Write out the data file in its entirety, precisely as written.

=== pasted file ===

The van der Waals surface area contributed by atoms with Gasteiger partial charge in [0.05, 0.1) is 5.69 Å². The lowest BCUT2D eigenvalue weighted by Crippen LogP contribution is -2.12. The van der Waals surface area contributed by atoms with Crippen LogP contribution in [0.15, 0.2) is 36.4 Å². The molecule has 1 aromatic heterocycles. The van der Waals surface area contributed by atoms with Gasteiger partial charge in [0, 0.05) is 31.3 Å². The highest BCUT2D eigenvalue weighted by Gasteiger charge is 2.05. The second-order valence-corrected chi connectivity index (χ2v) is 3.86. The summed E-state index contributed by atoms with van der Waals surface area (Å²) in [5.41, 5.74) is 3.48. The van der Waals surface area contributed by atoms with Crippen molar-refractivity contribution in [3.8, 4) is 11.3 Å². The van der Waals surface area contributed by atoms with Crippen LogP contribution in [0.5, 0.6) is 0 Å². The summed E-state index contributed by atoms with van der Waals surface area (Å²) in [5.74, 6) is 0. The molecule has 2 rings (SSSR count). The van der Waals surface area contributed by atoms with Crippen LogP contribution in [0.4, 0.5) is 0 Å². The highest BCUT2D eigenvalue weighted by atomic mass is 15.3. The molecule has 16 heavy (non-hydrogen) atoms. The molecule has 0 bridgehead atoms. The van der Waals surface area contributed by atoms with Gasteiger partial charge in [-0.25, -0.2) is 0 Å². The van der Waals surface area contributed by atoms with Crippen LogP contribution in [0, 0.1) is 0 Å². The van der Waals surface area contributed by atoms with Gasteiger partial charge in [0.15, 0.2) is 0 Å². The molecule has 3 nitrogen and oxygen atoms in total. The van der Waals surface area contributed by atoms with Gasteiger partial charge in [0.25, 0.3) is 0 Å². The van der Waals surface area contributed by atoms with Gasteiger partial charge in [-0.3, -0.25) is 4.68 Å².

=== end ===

The van der Waals surface area contributed by atoms with Gasteiger partial charge in [0.05, 0.1) is 5.69 Å². The lowest BCUT2D eigenvalue weighted by Crippen LogP contribution is -2.12. The van der Waals surface area contributed by atoms with Crippen LogP contribution in [0.15, 0.2) is 36.4 Å². The molecule has 1 aromatic heterocycles. The van der Waals surface area contributed by atoms with Gasteiger partial charge in [0, 0.05) is 31.3 Å². The highest BCUT2D eigenvalue weighted by Gasteiger charge is 2.05. The second-order valence-corrected chi connectivity index (χ2v) is 3.86. The summed E-state index contributed by atoms with van der Waals surface area (Å²) in [5.41, 5.74) is 3.48. The van der Waals surface area contributed by atoms with Crippen molar-refractivity contribution in [3.8, 4) is 11.3 Å². The van der Waals surface area contributed by atoms with Crippen LogP contribution in [0.5, 0.6) is 0 Å². The summed E-state index contributed by atoms with van der Waals surface area (Å²) in [5.74, 6) is 0. The molecule has 2 rings (SSSR count). The van der Waals surface area contributed by atoms with Crippen LogP contribution in [0.4, 0.5) is 0 Å². The highest BCUT2D eigenvalue weighted by atomic mass is 15.3. The molecule has 16 heavy (non-hydrogen) atoms. The molecule has 0 bridgehead atoms. The van der Waals surface area contributed by atoms with Gasteiger partial charge in [-0.25, -0.2) is 0 Å². The van der Waals surface area contributed by atoms with Crippen LogP contribution in [0, 0.1) is 0 Å². The van der Waals surface area contributed by atoms with Gasteiger partial charge in [0.15, 0.2) is 0 Å². The molecule has 3 nitrogen and oxygen atoms in total. The van der Waals surface area contributed by atoms with Gasteiger partial charge in [0.25, 0.3) is 0 Å². The van der Waals surface area contributed by atoms with Gasteiger partial charge in [-0.3, -0.25) is 4.68 Å².